With the latest fundamental economic development being bullish for the U.S. economy, currency traders are becoming uneasy on their short positions of the USD. Will the FED purchase less assets since the latest numbers are looking more optimistic or will the FED postpone or even eliminate any additional asset purchases? These are questions that are being asked by many investors. Publications such as the Wall Street Journal are also noticing the concerns of investors regarding QE2.
Prabha Natarajan – Wall Street Journal
John Taylor, Jr
Let’s pause here for a minute. Even if the FED ends up performing another around of quantitative easing, John Taylor, Jr., founder of FX Concepts, Inc and manager of the largest currency hedge fund in the world, believes that the QE2 has already priced into the USD. Which means that the current strength USD is roughly where it should be if the FED went ahead and started its quantitative easing policy today. Watch the video below.
Upcoming FOMC Meeting
There is definitely much anticipation over the next FOMC meeting. The next meeting announcement is scheduled on take place on November 3rd, 2010.
CNN Covers Quantitative Easing 2
The staff at CNN are definitely keeping an eye on the FED. In the video below, they discuss what quantitative easing 2 is and how it affects us (meaning you and me…everyone).
Former FED Chairman Paul Volcker
Economists around the world can’t seem to agree as to what the outcome will be once the FED starts another around of asset purchases. Many economists are optimistic; thinking that additional quantitative easing will do what it is meant to do, that is help spur the economy into a stronger recovery and push inflation higher while easing concerns regarding deflation. However, there are many economists who are more on the pessimistic side; believing that additional quantitative easing will do more harm than good. One major voice in the pessimistic group is no other than Paul Volcker, former chairman of the Federal Reserve.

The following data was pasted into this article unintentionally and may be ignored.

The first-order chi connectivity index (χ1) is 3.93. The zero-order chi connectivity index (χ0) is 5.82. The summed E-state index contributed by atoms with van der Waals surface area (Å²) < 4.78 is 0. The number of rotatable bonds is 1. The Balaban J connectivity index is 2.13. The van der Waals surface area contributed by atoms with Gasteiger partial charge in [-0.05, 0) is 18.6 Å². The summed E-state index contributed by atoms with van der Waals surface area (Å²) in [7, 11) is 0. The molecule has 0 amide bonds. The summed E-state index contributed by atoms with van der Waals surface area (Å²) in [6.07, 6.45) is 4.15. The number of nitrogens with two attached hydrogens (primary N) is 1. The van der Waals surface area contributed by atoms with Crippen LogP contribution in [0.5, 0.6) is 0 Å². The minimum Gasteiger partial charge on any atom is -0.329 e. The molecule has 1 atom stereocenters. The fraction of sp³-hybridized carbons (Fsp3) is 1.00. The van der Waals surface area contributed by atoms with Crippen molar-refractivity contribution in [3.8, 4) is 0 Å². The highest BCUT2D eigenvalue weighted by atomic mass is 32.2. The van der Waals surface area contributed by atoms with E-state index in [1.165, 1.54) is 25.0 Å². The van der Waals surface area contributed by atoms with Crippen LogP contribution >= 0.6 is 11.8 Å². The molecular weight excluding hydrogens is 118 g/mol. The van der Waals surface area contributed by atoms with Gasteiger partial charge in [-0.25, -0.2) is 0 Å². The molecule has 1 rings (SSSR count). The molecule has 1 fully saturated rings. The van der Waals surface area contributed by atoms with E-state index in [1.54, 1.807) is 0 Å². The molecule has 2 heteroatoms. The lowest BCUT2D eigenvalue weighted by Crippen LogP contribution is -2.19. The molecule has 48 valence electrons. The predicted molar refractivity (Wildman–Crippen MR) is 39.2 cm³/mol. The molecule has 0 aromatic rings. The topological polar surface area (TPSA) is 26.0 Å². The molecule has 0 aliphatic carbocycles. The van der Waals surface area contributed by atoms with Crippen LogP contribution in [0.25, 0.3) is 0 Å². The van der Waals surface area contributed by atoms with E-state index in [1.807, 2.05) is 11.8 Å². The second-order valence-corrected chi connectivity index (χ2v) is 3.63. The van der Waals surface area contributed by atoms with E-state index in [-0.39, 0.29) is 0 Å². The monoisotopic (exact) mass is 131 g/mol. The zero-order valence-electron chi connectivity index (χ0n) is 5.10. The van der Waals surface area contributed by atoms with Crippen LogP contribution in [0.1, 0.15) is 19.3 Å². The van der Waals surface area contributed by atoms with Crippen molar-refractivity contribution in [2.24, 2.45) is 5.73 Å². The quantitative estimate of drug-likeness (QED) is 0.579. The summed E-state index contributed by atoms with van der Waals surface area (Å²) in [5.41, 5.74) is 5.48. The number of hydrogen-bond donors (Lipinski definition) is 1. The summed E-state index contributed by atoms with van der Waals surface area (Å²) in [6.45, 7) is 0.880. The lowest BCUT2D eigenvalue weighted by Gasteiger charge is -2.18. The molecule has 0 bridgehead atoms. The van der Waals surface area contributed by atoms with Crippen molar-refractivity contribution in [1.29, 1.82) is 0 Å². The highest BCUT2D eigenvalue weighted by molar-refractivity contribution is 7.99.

“When you get interest rates as low as they are, they can’t go much lower, so I don’t look for any overpowering results of this action…”
- Paul Volcker, Former Chairman of the Federal Reserve – MoneyControl
Paul Volcker also warned about the risk of high inflation.
“When money is too easy for too long, we will have more asset bubbles.”
- Paul Volcker, Former Chairman of the Federal Reserve – TodayOnline
With only one more day until the FED monetary policy meeting announcement, the currency markets are definitely quiet as the entire world waits on the words that is to come from the Federal Reserve.
Section Date: November 3rd, 2010
The Federal Reserve is going to Pump $600 Billion Dollars into the U.S. Economy
The FED has pulled the trigger and is going full stream ahead with quantitative easing 2. According to the FOMC, the U.S. economy is still recovering slowly, the housing market is still weak and unemployment is still high; not to mention that inflation continues to be on the low side.
So in response to their findings, the Federal Reserve, in an effort to promote a strong recovery, is going to start pumping $75 billion dollars every month into the U.S. economy until it hits $600 billion dollars.
“To promote a stronger pace of economic recovery and to help ensure that inflation, over time, is at levels consistent with its mandate, the Committee decided today to expand its holdings of securities.
The Committee will maintain its existing policy of reinvesting principal payments from its securities holdings. In addition, the Committee intends to purchase a further $600 billion of longer-term Treasury securities by the end of the second quarter of 2011, a pace of about $75 billion per month.
The Committee will regularly review the pace of its securities purchases and the overall size of the asset-purchase program in light of incoming information and will adjust the program as needed to best foster maximum employment and price stability.”